Saturday, March 29, 2008

Good Business

Monks Run Multimillion-Dollar Company to Benefit Charity

A group of monks who pray, work, and live at Our Lady of Spring Bank Abbey, in Wisconsin, began an online ink and toner business in 2002 as a way to stem dwindling income for the abbey. Today, the monks run a multimillion-dollar operation, with all profits after operating costs going to charity, reports The San Francisco Chronicle.

Bernard McCoy, a Cistercian monk and the company's founder, receives no compensation for his role as chief executive officer. He created to sell discounted (including off-brand and remanufactured) inkjet products.

The business model has been deemed "commerce with compassion" in a recent book by Sarah Caniglia and Cindy Griffith, who now live at Our Lady of Spring Bank and manage operations for both and its two offshoots. The two women, who once ran their own marketing company, explain in their book how the monks' model changed their views on the corporate experience.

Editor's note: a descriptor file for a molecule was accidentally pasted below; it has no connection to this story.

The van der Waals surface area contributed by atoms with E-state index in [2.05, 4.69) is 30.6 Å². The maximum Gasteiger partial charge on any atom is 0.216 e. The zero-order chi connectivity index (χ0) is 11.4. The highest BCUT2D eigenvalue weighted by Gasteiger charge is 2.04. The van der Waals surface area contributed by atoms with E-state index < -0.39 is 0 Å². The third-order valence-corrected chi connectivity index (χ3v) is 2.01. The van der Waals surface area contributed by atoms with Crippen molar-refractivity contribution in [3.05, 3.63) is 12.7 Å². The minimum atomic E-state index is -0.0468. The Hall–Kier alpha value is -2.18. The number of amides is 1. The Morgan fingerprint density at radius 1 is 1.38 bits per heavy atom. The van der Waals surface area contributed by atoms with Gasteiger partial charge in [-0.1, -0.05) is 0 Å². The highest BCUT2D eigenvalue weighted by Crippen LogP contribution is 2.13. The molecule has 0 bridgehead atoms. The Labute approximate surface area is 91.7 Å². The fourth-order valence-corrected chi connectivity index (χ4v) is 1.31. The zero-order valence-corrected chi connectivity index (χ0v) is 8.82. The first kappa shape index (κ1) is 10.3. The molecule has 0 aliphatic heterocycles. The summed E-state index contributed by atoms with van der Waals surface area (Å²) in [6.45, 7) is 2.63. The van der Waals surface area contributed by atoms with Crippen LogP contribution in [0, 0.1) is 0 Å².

Ms. Caniglia estimates that LaserMonks sales in 2007 totaled $4.5-million; Father Bernard estimates the group's annual operating costs are $200,000. Beneficiaries of profits, according to the women's book, have included "formal charities like Faith in Action, as well as not-so-formal efforts, like sending a nurse from Wisconsin to Louisiana to treat victims of Hurricane Katrina."

As for skepticism about monks running a business, Father Bernard responds, "Enterprise and entrepreneurial spirit have always been a part of who we are."

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